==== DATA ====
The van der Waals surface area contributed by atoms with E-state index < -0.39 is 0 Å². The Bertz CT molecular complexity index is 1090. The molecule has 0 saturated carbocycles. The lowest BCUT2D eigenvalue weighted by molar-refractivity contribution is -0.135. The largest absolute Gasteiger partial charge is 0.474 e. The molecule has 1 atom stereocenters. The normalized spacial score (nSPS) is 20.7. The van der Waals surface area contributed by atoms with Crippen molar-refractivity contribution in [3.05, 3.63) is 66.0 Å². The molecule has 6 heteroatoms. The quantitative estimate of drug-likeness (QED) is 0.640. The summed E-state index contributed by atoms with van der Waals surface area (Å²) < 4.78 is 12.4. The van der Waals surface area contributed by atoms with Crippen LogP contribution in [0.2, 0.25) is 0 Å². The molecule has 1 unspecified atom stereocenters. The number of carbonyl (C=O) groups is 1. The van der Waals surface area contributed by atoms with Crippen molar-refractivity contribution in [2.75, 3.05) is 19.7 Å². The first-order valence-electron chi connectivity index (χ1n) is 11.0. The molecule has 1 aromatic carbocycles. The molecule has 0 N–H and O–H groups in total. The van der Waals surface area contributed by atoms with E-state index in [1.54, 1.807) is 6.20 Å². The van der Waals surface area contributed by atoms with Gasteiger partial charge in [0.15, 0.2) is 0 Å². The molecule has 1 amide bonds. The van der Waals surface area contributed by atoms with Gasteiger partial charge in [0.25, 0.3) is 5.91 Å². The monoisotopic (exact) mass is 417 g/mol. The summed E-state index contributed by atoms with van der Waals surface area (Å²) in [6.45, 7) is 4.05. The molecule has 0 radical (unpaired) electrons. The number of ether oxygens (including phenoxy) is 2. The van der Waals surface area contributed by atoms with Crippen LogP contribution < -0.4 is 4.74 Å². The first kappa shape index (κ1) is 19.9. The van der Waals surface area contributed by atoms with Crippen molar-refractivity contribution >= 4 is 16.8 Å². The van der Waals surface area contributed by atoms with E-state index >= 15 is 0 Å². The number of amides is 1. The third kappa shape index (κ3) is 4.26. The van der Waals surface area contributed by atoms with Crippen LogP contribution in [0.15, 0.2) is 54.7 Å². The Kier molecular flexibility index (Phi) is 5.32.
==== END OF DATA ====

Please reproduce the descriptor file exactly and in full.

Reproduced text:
The van der Waals surface area contributed by atoms with E-state index < -0.39 is 0 Å². The Bertz CT molecular complexity index is 1090. The molecule has 0 saturated carbocycles. The lowest BCUT2D eigenvalue weighted by molar-refractivity contribution is -0.135. The largest absolute Gasteiger partial charge is 0.474 e. The molecule has 1 atom stereocenters. The normalized spacial score (nSPS) is 20.7. The van der Waals surface area contributed by atoms with Crippen molar-refractivity contribution in [3.05, 3.63) is 66.0 Å². The molecule has 6 heteroatoms. The quantitative estimate of drug-likeness (QED) is 0.640. The summed E-state index contributed by atoms with van der Waals surface area (Å²) < 4.78 is 12.4. The van der Waals surface area contributed by atoms with Crippen LogP contribution in [0.2, 0.25) is 0 Å². The molecule has 1 unspecified atom stereocenters. The number of carbonyl (C=O) groups is 1. The van der Waals surface area contributed by atoms with Crippen molar-refractivity contribution in [2.75, 3.05) is 19.7 Å². The first-order valence-electron chi connectivity index (χ1n) is 11.0. The molecule has 1 aromatic carbocycles. The molecule has 0 N–H and O–H groups in total. The van der Waals surface area contributed by atoms with E-state index in [1.54, 1.807) is 6.20 Å². The van der Waals surface area contributed by atoms with Gasteiger partial charge in [0.15, 0.2) is 0 Å². The molecule has 1 amide bonds. The van der Waals surface area contributed by atoms with Gasteiger partial charge in [0.25, 0.3) is 5.91 Å². The monoisotopic (exact) mass is 417 g/mol. The summed E-state index contributed by atoms with van der Waals surface area (Å²) in [6.45, 7) is 4.05. The molecule has 0 radical (unpaired) electrons. The number of ether oxygens (including phenoxy) is 2. The van der Waals surface area contributed by atoms with Crippen LogP contribution < -0.4 is 4.74 Å². The first kappa shape index (κ1) is 19.9. The van der Waals surface area contributed by atoms with Crippen molar-refractivity contribution >= 4 is 16.8 Å². The van der Waals surface area contributed by atoms with E-state index >= 15 is 0 Å². The number of amides is 1. The third kappa shape index (κ3) is 4.26. The van der Waals surface area contributed by atoms with Crippen LogP contribution in [0.15, 0.2) is 54.7 Å². The Kier molecular flexibility index (Phi) is 5.32.